“It is tempting, if the only tool you have is a hammer, to treat everything as if it were a nail.” ~ Abraham Maslow
How often have you heard someone say something like “That child really needs to be disciplined!” or “I can’t believe how badly behaved she is, her parents never discipline her”? Before I became a parent I could always tell the good parents from the bad ones because bad parents had children who misbehaved. I was really clued in, wasn’t I? In the 4 1/2 years since I became a parent myself, if there is one thing I am sure of it is that if a child is acting out, it is to get a need met. It is unlikely that they are doing it consciously, but dig around a little and you will most likely find this to be true. My husband is not so convinced.
One of the things my husband and I disagree about most often is the issue of disciplining our children. He is by no means a disciplinarian, but there is a part of him that does believe that his parents’ old-school methods of intimidation (wait until your father gets home) and alienation (go to your room) were effective and when our children are at their most difficult, he often gets frustrated with my more touchy-feely manner of parenting.
Two very different childhoods
My husband and I come from very different families and our parents had very different styles of disciplining us. Because he is one of 7 children, with a workaholic father who had little time or ability to be the doting dad, my husband and his siblings were cared for by nannies and a mom who, although loving, had a lot on her plate; thus, focusing in on each child’s needs wasn’t possible as often as the children may have needed. When he and his siblings misbehaved, they were often sent on the very long walk around their home to where their father’s office was. Down a long, dark hall into a room with a fireplace where their father sat, high above them, in his chair behind a desk. The offending child would pull up a small folding chair, sit in front of him and await their punishment.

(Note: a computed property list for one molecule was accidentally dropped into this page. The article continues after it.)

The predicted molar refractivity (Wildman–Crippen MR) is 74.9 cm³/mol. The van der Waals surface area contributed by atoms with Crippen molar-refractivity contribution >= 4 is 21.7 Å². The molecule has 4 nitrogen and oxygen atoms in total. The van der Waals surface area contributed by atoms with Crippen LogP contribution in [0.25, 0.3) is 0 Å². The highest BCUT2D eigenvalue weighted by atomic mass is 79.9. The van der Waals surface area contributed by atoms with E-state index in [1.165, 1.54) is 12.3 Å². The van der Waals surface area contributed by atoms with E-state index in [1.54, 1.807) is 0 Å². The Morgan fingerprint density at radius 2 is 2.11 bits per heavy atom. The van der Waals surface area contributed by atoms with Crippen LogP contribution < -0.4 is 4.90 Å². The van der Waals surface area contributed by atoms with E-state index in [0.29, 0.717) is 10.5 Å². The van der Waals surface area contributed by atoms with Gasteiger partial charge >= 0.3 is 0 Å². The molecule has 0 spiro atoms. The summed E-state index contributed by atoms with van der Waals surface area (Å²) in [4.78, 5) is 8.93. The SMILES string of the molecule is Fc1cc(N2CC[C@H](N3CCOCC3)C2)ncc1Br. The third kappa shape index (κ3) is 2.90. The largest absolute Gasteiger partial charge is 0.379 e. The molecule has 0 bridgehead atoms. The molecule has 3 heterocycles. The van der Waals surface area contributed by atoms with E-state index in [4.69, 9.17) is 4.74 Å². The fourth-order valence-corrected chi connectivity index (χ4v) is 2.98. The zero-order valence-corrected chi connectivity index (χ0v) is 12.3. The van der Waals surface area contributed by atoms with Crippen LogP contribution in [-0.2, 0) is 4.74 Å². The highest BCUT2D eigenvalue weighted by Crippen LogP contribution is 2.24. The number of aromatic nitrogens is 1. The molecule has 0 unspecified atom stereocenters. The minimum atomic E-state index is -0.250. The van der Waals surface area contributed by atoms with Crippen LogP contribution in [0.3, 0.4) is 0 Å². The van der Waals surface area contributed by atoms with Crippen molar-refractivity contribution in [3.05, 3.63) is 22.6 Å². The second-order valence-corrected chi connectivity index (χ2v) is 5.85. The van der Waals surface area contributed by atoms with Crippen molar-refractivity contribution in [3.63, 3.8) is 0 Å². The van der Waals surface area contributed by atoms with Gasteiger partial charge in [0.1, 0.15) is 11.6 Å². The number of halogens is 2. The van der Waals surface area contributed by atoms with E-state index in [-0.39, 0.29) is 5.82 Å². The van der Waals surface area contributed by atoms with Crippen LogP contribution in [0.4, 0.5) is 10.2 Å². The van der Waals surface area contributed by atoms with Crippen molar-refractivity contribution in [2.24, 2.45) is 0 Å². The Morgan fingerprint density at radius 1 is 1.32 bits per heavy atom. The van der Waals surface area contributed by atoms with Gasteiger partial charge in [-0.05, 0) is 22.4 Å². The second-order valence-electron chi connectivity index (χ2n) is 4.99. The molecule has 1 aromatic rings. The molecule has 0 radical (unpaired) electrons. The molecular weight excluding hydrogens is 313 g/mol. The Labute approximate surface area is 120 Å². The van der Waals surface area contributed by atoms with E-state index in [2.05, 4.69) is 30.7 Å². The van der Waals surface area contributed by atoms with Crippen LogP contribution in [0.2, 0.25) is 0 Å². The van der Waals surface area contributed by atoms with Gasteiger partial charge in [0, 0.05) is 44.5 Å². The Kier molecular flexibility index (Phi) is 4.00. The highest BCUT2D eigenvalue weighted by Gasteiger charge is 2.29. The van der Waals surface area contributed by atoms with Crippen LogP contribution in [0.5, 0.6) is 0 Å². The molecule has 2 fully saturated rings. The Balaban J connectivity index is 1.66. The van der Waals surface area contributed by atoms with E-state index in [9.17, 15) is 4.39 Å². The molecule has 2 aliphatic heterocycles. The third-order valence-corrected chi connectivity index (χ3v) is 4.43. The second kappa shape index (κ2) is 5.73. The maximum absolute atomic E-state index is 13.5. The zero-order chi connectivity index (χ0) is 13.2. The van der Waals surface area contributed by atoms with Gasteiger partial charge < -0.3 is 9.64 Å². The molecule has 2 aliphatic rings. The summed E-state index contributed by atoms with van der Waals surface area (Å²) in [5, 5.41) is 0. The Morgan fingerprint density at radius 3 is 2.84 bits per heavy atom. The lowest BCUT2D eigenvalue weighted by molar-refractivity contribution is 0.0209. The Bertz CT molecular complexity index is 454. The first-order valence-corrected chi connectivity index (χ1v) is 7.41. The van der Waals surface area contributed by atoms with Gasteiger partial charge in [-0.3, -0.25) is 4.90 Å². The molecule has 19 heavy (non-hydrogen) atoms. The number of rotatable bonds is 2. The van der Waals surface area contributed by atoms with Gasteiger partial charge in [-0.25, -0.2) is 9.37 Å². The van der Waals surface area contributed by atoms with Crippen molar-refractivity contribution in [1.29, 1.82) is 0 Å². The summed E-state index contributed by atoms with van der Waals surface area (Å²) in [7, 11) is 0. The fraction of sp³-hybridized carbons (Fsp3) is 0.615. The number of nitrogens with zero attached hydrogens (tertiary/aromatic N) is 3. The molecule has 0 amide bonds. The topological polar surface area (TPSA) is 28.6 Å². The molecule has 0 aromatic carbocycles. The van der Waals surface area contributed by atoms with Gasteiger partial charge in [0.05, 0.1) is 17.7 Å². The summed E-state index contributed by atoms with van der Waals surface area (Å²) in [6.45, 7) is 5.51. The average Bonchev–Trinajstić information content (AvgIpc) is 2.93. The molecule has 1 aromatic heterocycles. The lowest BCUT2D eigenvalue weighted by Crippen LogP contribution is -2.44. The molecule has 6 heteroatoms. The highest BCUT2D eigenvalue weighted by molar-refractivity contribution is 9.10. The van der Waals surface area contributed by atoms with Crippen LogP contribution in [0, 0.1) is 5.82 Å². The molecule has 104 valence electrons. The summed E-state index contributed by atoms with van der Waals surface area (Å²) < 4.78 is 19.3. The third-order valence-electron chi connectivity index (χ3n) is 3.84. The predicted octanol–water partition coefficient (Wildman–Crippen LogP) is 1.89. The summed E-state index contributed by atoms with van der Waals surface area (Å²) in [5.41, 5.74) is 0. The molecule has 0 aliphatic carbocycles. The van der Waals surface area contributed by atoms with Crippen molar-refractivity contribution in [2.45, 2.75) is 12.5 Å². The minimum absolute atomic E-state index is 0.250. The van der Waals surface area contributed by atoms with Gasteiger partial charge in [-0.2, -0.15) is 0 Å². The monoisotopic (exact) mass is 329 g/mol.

I, on the other hand, am the only child of bohemian parents who practiced a more laissez faire style of parenting. They spent a great deal of time talking about feelings, being open about “adult” issues like drugs and giving in to my will because battling me when I had made up my mind was generally a losing game. My memory of childhood holds no recollection of punishment (although there must have been some?) and few firm rules, as their belief was that actions depended on circumstance. My parents modeled kindness, respect and communication. Their parenting style wasn’t perfect, whose is? Yet, the basic concept my parents held that an adult is not superior to a child, is one I believe strongly in.